Some progress is being made to make coffee pods greener – company recycle programs, biodegradable packaging and reusable metal pods – but there's still a long way to go. 

In the meantime, people with manual (as well as semi-automatic or automatic) machines can be composting their coffee grounds with no associated waste. 

rows of different flavour coffee pods

Coffee pods can cost close to $100/kg and most single-use pods end up in landfill.

How to use a manual espresso machine

Manual espresso machines aren't as easy to use as pod machines, but just how much user interaction is required depends on the machine and its capabilities. 

"The simplicity and convenience of the pod system is that it only requires water and pods, so all variables of making an espresso are taken care of," says Mit.

"It doesn't require a grinder and it's generally easier to maintain than an espresso machine."

"Upgrading from a pod machine to a [manual] espresso machine is for people who want a more hands-on experience and the ability to control the brewing process," he adds. 

But with a bit of knowledge, most people will be able to master the manual in no time. 

While the specifics vary from machine to machine, the basic instructions remain the same. 

For more advice on tamping, milk frothing and more, read our coffee making tips.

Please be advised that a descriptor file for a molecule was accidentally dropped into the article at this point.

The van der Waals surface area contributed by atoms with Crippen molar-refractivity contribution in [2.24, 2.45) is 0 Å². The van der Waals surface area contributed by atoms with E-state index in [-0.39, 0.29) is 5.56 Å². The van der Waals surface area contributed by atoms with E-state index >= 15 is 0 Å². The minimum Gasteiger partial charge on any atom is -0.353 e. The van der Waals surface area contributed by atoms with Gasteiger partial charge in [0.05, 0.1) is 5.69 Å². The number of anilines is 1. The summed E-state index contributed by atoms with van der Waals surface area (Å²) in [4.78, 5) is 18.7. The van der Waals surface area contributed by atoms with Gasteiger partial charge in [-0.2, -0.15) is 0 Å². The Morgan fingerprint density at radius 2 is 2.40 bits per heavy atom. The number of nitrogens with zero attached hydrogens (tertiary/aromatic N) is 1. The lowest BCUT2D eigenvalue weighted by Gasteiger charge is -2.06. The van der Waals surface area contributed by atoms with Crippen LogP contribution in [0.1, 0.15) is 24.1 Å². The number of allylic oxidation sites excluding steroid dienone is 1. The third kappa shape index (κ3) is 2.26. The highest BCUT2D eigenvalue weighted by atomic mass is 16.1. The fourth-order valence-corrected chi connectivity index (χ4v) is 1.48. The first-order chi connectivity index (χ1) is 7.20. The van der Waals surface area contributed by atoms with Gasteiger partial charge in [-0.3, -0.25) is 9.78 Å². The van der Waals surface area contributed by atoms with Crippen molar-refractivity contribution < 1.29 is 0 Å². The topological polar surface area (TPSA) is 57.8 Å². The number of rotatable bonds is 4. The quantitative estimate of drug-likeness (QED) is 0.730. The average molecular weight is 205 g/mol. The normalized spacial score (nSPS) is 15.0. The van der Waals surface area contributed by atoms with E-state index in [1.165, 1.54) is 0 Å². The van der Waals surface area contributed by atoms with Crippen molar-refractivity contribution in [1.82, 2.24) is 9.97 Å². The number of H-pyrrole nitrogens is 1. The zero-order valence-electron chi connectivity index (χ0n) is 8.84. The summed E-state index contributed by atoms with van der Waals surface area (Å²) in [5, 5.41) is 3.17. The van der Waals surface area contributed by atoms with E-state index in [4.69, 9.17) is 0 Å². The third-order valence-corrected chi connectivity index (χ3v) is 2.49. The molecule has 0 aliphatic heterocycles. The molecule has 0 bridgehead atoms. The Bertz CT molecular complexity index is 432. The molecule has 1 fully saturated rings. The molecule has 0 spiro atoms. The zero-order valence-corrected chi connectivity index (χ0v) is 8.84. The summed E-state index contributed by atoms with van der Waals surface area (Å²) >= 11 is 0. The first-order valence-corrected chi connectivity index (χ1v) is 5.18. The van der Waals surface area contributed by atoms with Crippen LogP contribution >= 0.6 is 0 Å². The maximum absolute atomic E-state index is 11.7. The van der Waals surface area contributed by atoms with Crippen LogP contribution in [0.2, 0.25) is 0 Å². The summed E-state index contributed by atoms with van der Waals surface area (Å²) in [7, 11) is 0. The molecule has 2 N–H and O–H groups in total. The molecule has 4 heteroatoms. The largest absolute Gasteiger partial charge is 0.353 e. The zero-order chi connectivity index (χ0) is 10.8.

Other types of coffee machines

If you're still not sure if a manual is right for you, but you want the benefits of using ground coffee beans instead of pods, you could consider these machines.

Automatic espresso machine

A relatively easy to use option that works by putting your cup under the spout and pushing a button – the machine does all the work of grinding the coffee and making the espresso. Some models may even automatically froth milk . 

"If you want coffee with little to no effort and the freedom to choose your own beans, while achieving barista-ish quality, go with an automatic," Mit says.

"But although they're convenient, these machines can be very pricey, the quality of the shot can be questionable and there is no latte art capability, as they simply dispense a layer of froth on top of the coffee."

Semi-automatic espresso machine

These machines are similar to manual espresso machines as you need to add the coffee yourself and set it to pour. But unlike a manual machine, the semi-automatic will switch itself off once a pre-set amount has been poured into your cup. 

"They come with a slight learning curve and may require some practice, but they also offer control and convenience and the brewing process can be rewarding," says Mit. 

"If you want to be involved in most of the coffee-making experience and get barista level quality, go with a semi-automatic machine."

Non-espresso manual machines

There are also non-espresso manual coffee machines, such as vacuum coffee machines (sometimes called siphon or syphon machines), electric filter coffee machines and pour-over devices (also known as the drip brew method). 

For more information on these, visit our guide to buying the best filter, drip brew or vacuum coffee maker.